Develop a plan to attack the market challenger and even the market leader. Come up with innovative solutions that will delight your customers and keep them coming back to you.

As I leave you with these few thoughts, my pre-Valentine gift to my readers is the e-book 9 things Successful People do Differently by Heidi Grant Halvorson

 

 

 

Setting the Right Priorities for Your Business Venture in 2012

A new year is upon us again and this seems to be a busy time for most 9japreneurs. Usually, the beginning of a new year is viewed as a fresh start and a time of new possibilities. Most business owners will be busy re-strategizing and seeking the best way to move their business forward. However, if things are not properly managed at this time you might get overwhelmed and burnout before you know it, especially if your business is still in the boot-strapping phase.

We have highlighted below some great tips you can use to prevent this burn out and achieve maximum value from your effort by setting the right priorities.

1. Understand the direction for your business

The very first thing is to understand what you intend to achieve in this year. Basically, this will involve taking a look at how things fared in the past year, what you did right and wrong, a full fledged market analysis, competitor evaluation and opportunities for growth. There is so much to do in this regard.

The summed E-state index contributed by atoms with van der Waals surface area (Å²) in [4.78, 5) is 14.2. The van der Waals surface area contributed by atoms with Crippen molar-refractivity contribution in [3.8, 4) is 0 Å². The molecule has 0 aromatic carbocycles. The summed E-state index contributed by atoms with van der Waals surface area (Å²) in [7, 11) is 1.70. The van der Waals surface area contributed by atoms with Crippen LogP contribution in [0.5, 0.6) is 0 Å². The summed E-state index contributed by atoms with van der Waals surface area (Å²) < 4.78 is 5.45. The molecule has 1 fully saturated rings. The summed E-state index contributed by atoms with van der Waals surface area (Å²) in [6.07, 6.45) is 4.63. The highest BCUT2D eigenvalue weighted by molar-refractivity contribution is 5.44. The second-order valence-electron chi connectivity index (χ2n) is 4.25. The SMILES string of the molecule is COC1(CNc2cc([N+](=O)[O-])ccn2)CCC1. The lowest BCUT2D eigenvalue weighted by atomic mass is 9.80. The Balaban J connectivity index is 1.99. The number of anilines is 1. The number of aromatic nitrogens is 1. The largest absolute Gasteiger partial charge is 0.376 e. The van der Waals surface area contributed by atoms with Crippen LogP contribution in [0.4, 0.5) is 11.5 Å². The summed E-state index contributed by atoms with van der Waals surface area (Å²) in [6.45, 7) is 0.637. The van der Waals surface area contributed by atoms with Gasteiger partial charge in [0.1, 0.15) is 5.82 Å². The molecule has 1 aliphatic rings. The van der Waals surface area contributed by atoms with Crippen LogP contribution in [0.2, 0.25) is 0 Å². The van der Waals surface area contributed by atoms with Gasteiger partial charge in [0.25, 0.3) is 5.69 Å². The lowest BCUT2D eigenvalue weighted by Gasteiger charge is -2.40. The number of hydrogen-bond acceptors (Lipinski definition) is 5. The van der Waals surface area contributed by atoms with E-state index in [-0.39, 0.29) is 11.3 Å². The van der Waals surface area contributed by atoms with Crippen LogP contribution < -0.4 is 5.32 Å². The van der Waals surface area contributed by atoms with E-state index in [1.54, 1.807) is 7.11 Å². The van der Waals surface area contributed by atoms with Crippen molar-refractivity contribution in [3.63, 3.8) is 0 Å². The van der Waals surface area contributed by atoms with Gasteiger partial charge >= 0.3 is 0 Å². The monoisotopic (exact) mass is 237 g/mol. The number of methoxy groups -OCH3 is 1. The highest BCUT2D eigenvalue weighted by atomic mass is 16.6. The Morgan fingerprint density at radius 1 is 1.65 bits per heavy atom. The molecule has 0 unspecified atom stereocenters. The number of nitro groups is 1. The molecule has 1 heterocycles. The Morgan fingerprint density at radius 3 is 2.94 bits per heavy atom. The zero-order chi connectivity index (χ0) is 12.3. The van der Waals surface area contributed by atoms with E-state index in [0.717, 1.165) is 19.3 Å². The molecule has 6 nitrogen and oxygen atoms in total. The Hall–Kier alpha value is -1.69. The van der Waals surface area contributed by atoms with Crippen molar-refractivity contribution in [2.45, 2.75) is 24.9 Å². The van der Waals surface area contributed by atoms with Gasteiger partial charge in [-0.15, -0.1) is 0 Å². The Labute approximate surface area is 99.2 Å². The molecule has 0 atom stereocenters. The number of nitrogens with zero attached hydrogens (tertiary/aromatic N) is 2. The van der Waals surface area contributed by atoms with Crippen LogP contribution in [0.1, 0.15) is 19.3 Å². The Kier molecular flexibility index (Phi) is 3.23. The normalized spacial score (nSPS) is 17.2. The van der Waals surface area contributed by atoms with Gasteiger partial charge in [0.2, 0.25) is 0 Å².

My advice is that you focus on the top five internal and external factors that can affect your business while trying to better understand the direction for the year. This way, you can then narrow down to the actual goals and objectives for your venture in 2012.

2. Write down your goals and set realistic targets with timelines

Ensure that your goals for the year are written down, critiqued (by yourself and others) and refined to ensure that all possible areas have been covered. Then, you should set realistic targets and timelines for the achievement of these goals within the year.

Even if these goals are a carry-over from the last year, make sure they are written down so that you will not lose focus on any one.

3. Involve your team and delegate appropriately

If you have the luxury of a good team within your employ, the best you can do is to get them to participate fully in strategic activities as the year begins. Even though you have your vision for the company clearly set out, it is usually more rewarding if you seek their opinions or buy-in on the way forward. This way, they feel more respected within the company and will probably perform better on the tasks assigned if they were part of the formulation. Remember that “our budget” is always preferred than “my budget”, “his budget” or “her budget”.

In our usual manner and for the sake of practicability, we would love that you start out with these three tips and see how well it is helping you move forward as a 9japreneur. We would love feedback from you and also willing to help with any challenges you are facing as a business as the year begins.